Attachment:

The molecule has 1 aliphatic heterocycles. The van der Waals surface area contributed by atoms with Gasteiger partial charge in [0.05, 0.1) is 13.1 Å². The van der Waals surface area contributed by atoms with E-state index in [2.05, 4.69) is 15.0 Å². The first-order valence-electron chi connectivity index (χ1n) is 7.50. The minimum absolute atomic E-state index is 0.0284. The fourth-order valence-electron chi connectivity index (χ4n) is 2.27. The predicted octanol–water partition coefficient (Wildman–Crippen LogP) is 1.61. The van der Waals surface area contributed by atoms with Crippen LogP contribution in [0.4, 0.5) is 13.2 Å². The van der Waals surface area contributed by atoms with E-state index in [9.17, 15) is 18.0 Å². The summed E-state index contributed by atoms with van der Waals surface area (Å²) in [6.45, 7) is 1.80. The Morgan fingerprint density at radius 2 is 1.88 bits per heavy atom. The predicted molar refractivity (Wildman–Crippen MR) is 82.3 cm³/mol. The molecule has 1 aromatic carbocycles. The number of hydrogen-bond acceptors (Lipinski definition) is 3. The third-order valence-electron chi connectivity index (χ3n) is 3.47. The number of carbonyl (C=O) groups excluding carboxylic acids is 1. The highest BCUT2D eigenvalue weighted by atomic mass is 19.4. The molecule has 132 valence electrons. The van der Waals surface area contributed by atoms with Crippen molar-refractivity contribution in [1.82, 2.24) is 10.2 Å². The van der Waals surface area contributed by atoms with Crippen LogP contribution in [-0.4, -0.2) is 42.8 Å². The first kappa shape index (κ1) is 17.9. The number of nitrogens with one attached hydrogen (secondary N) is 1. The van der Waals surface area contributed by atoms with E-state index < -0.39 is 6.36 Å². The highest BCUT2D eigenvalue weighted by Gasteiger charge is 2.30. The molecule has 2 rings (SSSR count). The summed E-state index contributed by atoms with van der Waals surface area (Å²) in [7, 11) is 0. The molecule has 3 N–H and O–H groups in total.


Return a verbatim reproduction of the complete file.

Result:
The molecule has 1 aliphatic heterocycles. The van der Waals surface area contributed by atoms with Gasteiger partial charge in [0.05, 0.1) is 13.1 Å². The van der Waals surface area contributed by atoms with E-state index in [2.05, 4.69) is 15.0 Å². The first-order valence-electron chi connectivity index (χ1n) is 7.50. The minimum absolute atomic E-state index is 0.0284. The fourth-order valence-electron chi connectivity index (χ4n) is 2.27. The predicted octanol–water partition coefficient (Wildman–Crippen LogP) is 1.61. The van der Waals surface area contributed by atoms with Crippen LogP contribution in [0.4, 0.5) is 13.2 Å². The van der Waals surface area contributed by atoms with E-state index in [9.17, 15) is 18.0 Å². The summed E-state index contributed by atoms with van der Waals surface area (Å²) in [6.45, 7) is 1.80. The Morgan fingerprint density at radius 2 is 1.88 bits per heavy atom. The predicted molar refractivity (Wildman–Crippen MR) is 82.3 cm³/mol. The molecule has 1 aromatic carbocycles. The number of hydrogen-bond acceptors (Lipinski definition) is 3. The third-order valence-electron chi connectivity index (χ3n) is 3.47. The number of carbonyl (C=O) groups excluding carboxylic acids is 1. The highest BCUT2D eigenvalue weighted by atomic mass is 19.4. The molecule has 132 valence electrons. The van der Waals surface area contributed by atoms with Crippen molar-refractivity contribution in [1.82, 2.24) is 10.2 Å². The van der Waals surface area contributed by atoms with Crippen LogP contribution in [-0.4, -0.2) is 42.8 Å². The first kappa shape index (κ1) is 17.9. The number of nitrogens with one attached hydrogen (secondary N) is 1. The van der Waals surface area contributed by atoms with E-state index < -0.39 is 6.36 Å². The highest BCUT2D eigenvalue weighted by Gasteiger charge is 2.30. The molecule has 2 rings (SSSR count). The summed E-state index contributed by atoms with van der Waals surface area (Å²) in [7, 11) is 0. The molecule has 3 N–H and O–H groups in total.